Adopting such an approach implies for the administration to face directly the –non-evitable- issue of conflict: of interests, agendas, strategies, priorities, or emotions. The in-house intermediary is at the heart of these clashes, which is a hard task. Yet, as such a role exists, it forces the administration to identify a solution. Such conflict which is part of the daily life of the in-house intermediary therefore provides the energy for progressive forms of collaboration (Agger and Poulsen 2017).The administration also gains in efficiency as the information is available in-house and dealing with a problem is done within its own structure.
At first sight, such in-house intermediaries are however not a panacea. Installing such a scheme might depend on the geographical scope of the area covered. Their role might be dedicated to specific topics, or one employee could be affected to such a role in each relevant unit. Their recruitment and the way they operate can be very evolving: even though they operate under a strict framework from the administration, their autonomy is their freedom as well as their main constraint: they need to operate very independently and to find their way through. In some instances, this might create a difficult balance between the different hats they possess and the legitimacy they possess towards both their employer and their target group. Yet, this requires a change of posture in the role that the administration plays in delivering public services, as it forces the administration to go beyond its traditional neutrality and to act as full societal stakeholders, involved in public agenda setting and implementation.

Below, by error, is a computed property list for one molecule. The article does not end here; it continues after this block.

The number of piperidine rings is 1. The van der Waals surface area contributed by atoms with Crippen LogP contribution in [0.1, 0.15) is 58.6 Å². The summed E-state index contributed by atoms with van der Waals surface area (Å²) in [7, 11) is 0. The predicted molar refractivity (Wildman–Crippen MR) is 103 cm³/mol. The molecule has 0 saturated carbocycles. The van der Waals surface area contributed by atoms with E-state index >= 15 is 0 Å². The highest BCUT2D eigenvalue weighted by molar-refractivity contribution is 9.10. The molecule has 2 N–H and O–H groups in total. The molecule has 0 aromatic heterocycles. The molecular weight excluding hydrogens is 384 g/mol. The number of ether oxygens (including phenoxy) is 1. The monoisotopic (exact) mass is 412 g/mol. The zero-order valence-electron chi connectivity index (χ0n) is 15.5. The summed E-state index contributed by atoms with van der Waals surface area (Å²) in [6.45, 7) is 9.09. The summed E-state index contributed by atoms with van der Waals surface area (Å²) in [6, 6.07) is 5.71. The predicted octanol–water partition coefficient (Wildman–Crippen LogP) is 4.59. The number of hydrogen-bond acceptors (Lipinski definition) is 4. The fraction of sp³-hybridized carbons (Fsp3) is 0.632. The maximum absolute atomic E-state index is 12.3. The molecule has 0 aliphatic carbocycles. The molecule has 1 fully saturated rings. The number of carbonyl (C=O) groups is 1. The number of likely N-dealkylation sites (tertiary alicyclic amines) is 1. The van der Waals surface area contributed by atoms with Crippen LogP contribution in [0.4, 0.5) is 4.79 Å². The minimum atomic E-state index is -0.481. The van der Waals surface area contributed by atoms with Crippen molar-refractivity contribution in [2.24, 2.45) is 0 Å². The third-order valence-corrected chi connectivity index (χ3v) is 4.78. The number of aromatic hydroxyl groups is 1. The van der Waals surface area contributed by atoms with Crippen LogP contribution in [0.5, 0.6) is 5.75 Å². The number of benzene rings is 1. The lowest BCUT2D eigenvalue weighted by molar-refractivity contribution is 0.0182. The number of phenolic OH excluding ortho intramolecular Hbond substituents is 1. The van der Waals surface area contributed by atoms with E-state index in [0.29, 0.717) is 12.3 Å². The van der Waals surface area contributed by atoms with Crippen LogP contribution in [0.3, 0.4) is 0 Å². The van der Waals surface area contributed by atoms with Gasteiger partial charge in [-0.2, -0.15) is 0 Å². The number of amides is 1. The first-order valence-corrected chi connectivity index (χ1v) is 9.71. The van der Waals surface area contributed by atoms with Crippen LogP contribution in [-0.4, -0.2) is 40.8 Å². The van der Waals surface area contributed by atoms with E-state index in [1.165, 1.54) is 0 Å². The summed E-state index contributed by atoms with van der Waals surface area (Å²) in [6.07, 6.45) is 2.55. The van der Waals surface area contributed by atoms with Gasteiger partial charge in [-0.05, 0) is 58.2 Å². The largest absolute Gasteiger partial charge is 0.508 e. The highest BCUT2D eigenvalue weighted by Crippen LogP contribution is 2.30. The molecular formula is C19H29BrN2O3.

How can a city move towards a more engaged and direct way of delivering such public services? One low-risk approach is to start by testing out this scheme. To go on the ground and experiment some ways of interacting at the same time as collecting feedback on the needs, perceptions and expectations. Such an approach can go along with the lines of testing out new ways for solving problems with local actors (Agger and Poulsen 2017). This can “easily” be done for example with the recruitment of a skilled and well-briefed trainee. Another approach is to recruit a sort of “experienced community manager” who would work closely with the administration, not as a provider with a client, but in a partnership mode. This second option though might trigger issues of public procurement as mentioned above. Finally, a lot of such public service delivery goes hand in hand with a good communication and transparency: for all the parties to be honest and straight to the point, to express wishes and fears, limits and possibilities but also to look for solutions together. This should be the basis for a more advanced and integrated form of implementation of public service delivery.
*This article is based on:
- professional experience in this field in the Brussels Capital Region and in the URBACT REFILL network (http://refillthecity.wordpress.com/)
- personal citizens’ experience (https://embellissonsleparcfaider.wordpress.com/)
Agger, Annika, and Brigitte Poulsen. 2017. “Street-Level Bureaucrats Coping with Conflicts in Area-Based Initiatives in Copenhagen and Malmö.” Scandinavian Political Studies, March.
URBACT REFILL Network. 2017. “REFILL Magazine #2.” To Be Published Soon…